- How clear can we be in our equity language as ARP funds are distributed.
Equity will be a driving force and we will have to follow governmental guidelines. We will use restrictions as effectively as we can moving forward.
- How do we actualize the working groups, and will we be given additional information and context prior to meeting?
An invitation is forthcoming, and initiatives will be led by DCASE staff that have agency in different areas. Staff liaisons will also provide additional context and information regarding your specific areas of work.
Members offered the following comments:
- This is a great opportunity to think about the evolution of Council work and the work of DCASE moving forward.
- We must ensure we are advocating for the Latinx community as 44% have been affected by COVID-19. And we must ensure equity and inclusion across the board.
- The progress of the Council is palpable and encouraging.
III. Mayoral Remarks and Discussion
Recovery and Reopening Strategies
Mayor Lori Lightfoot thanked everyone for joining and dispensed of her prepared remarks in the interest of an actual conversation with the council. She noted that prior to becoming Mayor, she was the only mayoral candidate to create an arts policy. Mayor Lightfoot stated that she understands and embraces the importance of arts and culture to our existence as human beings. She also understands the great economic force that the arts and culture community is to our city.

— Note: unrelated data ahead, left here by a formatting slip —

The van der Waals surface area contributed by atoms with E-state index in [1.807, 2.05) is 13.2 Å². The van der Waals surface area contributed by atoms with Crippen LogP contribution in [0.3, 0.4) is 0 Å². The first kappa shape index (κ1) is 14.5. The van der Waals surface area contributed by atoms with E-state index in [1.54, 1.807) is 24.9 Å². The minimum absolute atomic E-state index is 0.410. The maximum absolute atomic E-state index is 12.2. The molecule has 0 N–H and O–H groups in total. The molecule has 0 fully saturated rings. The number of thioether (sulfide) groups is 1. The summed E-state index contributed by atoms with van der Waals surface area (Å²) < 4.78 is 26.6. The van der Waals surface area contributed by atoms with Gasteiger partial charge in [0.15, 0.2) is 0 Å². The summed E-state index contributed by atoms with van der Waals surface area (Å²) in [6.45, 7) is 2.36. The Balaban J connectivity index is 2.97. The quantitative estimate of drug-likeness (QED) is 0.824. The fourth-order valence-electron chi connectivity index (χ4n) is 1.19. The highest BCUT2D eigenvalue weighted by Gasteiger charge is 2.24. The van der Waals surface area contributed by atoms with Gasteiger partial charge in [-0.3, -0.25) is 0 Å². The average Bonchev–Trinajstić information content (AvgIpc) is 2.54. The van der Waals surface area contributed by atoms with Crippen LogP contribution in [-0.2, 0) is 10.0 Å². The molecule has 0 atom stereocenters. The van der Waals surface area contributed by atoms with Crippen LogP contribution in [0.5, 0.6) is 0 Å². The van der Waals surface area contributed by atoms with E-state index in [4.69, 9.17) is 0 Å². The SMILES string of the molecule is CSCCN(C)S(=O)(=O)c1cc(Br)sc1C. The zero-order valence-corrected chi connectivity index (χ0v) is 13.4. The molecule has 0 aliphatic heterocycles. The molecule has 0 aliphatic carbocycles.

Mayor Lightfoot noted the absence of the creative community in the past year and the profound effects it’s had on our communities. Mayor Lightfoot was thrilled at the outpouring of joy after the announcement of the return of the arts and culture scene and is committed to championing the arts and culture sector in the wake of the pandemic.
Mayor Lightfoot introduced Samir Mayekar, Deputy Mayor of Neighborhood and Economic Development., joining her in the meeting.
Mayor Lightfoot then opened the floor for questions and comments. CAC members offered the following feedback:
- Would you consider an Artist in Residence in the Mayor’s Office?